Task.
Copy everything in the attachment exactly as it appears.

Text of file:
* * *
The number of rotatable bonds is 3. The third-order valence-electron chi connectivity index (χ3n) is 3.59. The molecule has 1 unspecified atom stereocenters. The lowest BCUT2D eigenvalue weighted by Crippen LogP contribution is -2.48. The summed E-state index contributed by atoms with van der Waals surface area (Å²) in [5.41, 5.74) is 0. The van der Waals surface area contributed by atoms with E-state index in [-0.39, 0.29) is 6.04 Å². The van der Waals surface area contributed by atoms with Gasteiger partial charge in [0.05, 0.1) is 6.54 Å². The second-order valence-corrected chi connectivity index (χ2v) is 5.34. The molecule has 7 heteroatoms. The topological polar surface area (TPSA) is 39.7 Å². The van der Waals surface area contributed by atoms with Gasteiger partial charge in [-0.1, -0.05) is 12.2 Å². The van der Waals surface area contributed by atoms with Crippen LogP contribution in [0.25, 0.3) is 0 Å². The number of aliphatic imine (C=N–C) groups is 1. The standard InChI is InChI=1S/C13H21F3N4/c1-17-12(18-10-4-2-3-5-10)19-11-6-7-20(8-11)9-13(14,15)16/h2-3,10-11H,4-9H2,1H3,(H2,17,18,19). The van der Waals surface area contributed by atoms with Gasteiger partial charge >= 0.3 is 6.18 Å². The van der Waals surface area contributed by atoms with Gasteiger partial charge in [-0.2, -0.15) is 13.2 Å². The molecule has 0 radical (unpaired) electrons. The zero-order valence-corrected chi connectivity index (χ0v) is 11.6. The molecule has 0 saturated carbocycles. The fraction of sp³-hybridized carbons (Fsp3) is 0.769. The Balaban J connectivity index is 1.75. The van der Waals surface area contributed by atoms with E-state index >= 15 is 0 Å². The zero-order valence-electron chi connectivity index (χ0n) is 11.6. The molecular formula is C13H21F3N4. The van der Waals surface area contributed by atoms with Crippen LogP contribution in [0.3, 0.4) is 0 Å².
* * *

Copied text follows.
The number of rotatable bonds is 3. The third-order valence-electron chi connectivity index (χ3n) is 3.59. The molecule has 1 unspecified atom stereocenters. The lowest BCUT2D eigenvalue weighted by Crippen LogP contribution is -2.48. The summed E-state index contributed by atoms with van der Waals surface area (Å²) in [5.41, 5.74) is 0. The van der Waals surface area contributed by atoms with E-state index in [-0.39, 0.29) is 6.04 Å². The van der Waals surface area contributed by atoms with Gasteiger partial charge in [0.05, 0.1) is 6.54 Å². The second-order valence-corrected chi connectivity index (χ2v) is 5.34. The molecule has 7 heteroatoms. The topological polar surface area (TPSA) is 39.7 Å². The van der Waals surface area contributed by atoms with Gasteiger partial charge in [-0.1, -0.05) is 12.2 Å². The van der Waals surface area contributed by atoms with Crippen LogP contribution in [0.25, 0.3) is 0 Å². The number of aliphatic imine (C=N–C) groups is 1. The standard InChI is InChI=1S/C13H21F3N4/c1-17-12(18-10-4-2-3-5-10)19-11-6-7-20(8-11)9-13(14,15)16/h2-3,10-11H,4-9H2,1H3,(H2,17,18,19). The van der Waals surface area contributed by atoms with Gasteiger partial charge >= 0.3 is 6.18 Å². The van der Waals surface area contributed by atoms with Gasteiger partial charge in [-0.2, -0.15) is 13.2 Å². The molecule has 0 radical (unpaired) electrons. The zero-order valence-corrected chi connectivity index (χ0v) is 11.6. The molecule has 0 saturated carbocycles. The fraction of sp³-hybridized carbons (Fsp3) is 0.769. The Balaban J connectivity index is 1.75. The van der Waals surface area contributed by atoms with E-state index >= 15 is 0 Å². The zero-order valence-electron chi connectivity index (χ0n) is 11.6. The molecular formula is C13H21F3N4. The van der Waals surface area contributed by atoms with Crippen LogP contribution in [0.3, 0.4) is 0 Å².